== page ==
ST. LOUIS --There's nothing fancy about the Rams' formula for having success on offense. It's centered on a ground and pound ideal long favored by head coach Jeff Fisher.
Run the ball effectively, set up play-action passes, and control the ball and the clock. But, as the Rams proved again Sunday in their convincing 27-9 loss to the Seattle Seahawks, if the run game isn't rolling, the Rams' offense is going nowhere.
In a drastic departure from the 200 rushing yards St. Louis posted in the first meeting with Seattle back in Week 8, the Rams managed just 13 yards on 18 carries, an average of 0.7 yards. The Seahawks loaded the box and dared the Rams to run it. When they did, it went nowhere.
"There were plenty of people up there, and we just couldn’t get it going," Fisher said. "We got hats on hats, but we just couldn’t -- we had a couple of cutback opportunities, and then we got behind, and bad field position. You can load up that way when the field position is the way it is and create problems for our running game."
Problems for the running game equal problems for the offense as a whole. Playing with a reconfigured offensive line once again, the absence of left tackle Jake Long was particularly glaring when the Rams tried to run it. Seattle crashed down hard for most of the game, often using safety Kam Chancellor like an extra linebacker.
Running back Zac Stacy carried 15 times for 15 yards, coming up well short of the 42 yards he needed to reach 1,000 for the season. And without a competent run game, the Seahawks allowed their physical defensive backs to handle business at the line of scrimmage and force quarterback Kellen Clemens into a pair of interceptions.
St. Louis finished with just 158 yards of total offense, most of which came in garbage time. Once Seattle reached a double-digit lead, this one was essentially over.
"They had about nine guys down there in the box," Clemens said. "You only have about seven or eight to block, and they did a good job. They had some movement up front I think, game-planned a little bit I think. For the most part they had one more guy than we had. Its also a little tougher in the run when you are dealing with the noise like that, because everybody is going at the same time because they are all watching the ball, so we weren’t able to use the snap count to our advantage like we did at home when we faced them nine weeks ago.”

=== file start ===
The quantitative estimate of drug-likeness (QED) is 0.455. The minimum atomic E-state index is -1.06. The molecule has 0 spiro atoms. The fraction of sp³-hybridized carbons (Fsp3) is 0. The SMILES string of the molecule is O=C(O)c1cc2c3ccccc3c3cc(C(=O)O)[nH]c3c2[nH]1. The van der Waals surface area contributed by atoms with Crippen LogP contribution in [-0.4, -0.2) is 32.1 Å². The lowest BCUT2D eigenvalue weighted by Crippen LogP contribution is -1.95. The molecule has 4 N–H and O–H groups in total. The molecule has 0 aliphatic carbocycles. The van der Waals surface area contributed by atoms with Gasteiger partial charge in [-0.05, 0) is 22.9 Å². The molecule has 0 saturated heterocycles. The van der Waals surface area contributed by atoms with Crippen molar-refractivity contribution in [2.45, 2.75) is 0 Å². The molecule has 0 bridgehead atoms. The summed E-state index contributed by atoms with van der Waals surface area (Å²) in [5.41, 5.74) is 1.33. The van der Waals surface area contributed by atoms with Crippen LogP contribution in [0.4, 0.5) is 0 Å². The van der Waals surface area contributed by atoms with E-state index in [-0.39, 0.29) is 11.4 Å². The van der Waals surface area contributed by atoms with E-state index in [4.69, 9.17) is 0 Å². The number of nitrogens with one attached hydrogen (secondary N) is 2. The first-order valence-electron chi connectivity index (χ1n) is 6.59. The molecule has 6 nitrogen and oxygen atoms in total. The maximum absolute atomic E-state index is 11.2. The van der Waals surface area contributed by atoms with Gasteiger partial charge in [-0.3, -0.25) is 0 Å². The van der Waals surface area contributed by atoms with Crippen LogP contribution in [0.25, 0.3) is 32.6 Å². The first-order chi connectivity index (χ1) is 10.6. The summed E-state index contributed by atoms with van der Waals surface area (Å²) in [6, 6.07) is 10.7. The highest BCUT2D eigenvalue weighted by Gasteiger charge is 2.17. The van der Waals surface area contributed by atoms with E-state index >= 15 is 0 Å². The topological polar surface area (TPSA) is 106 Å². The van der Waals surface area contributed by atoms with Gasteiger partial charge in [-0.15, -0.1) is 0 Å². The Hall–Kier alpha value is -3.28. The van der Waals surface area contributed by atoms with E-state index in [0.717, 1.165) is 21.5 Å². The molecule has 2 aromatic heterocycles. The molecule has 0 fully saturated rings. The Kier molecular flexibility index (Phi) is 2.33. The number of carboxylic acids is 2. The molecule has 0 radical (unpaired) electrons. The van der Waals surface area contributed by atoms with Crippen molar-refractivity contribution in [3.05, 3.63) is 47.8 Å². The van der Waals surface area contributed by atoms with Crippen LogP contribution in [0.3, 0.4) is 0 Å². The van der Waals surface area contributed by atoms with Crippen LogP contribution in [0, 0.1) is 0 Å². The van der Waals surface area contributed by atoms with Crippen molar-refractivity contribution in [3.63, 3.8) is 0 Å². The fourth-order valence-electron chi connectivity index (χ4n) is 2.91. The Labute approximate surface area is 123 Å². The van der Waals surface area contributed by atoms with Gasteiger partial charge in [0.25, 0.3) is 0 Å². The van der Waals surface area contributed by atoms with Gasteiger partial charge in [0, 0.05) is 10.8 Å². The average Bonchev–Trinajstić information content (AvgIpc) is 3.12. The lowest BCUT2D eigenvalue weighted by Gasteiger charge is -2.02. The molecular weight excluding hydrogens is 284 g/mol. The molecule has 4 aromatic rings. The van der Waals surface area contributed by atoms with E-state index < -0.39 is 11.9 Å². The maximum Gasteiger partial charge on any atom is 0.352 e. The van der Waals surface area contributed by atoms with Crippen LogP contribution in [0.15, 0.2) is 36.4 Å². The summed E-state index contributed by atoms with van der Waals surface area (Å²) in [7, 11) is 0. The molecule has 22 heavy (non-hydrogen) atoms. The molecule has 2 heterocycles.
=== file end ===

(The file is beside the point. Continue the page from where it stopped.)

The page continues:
A roundup of the weekend's Rams stories appearing on ESPN.com. ... In Saturday's Ram-blings, we revisited a trade the Rams made in the 2012 NFL draft that did not work out. ... We previewed the Rams-Seahawks matchup Saturday with three things to watch and the weekly matchup breakdown with a look at a trio of individual matchups to watch. ... Before the Rams and Seahawks were even underway Sunday, we took a look at the Rams' landing the second pick in the draft courtesy of Washington. ... Right after the Rams' loss, we offered up Rapid Reaction with quick thoughts on the game. ... Then we revisited three things to watch with an eye on how the Rams fared in those three key categories. ... Finally, we discussed how the Rams are easily baited into penalties in physical games, and how they aren't yet good enough to overcome them.
At stltoday.com, Jeff Gordon hands out grades. As you can imagine, they aren't pretty.
Bernie Miklasz offered quick takes on the Rams' loss, including their tendency to go too far with the penalties.
Jim Thomas provided a quick game recap with all of the day's happenings.
The Associated Press recounts Seattle's big win.
A quick look back at the game from Turf Show Times.
Fox Sports provides the video look at defensive tackle Kendall Langford's ejection.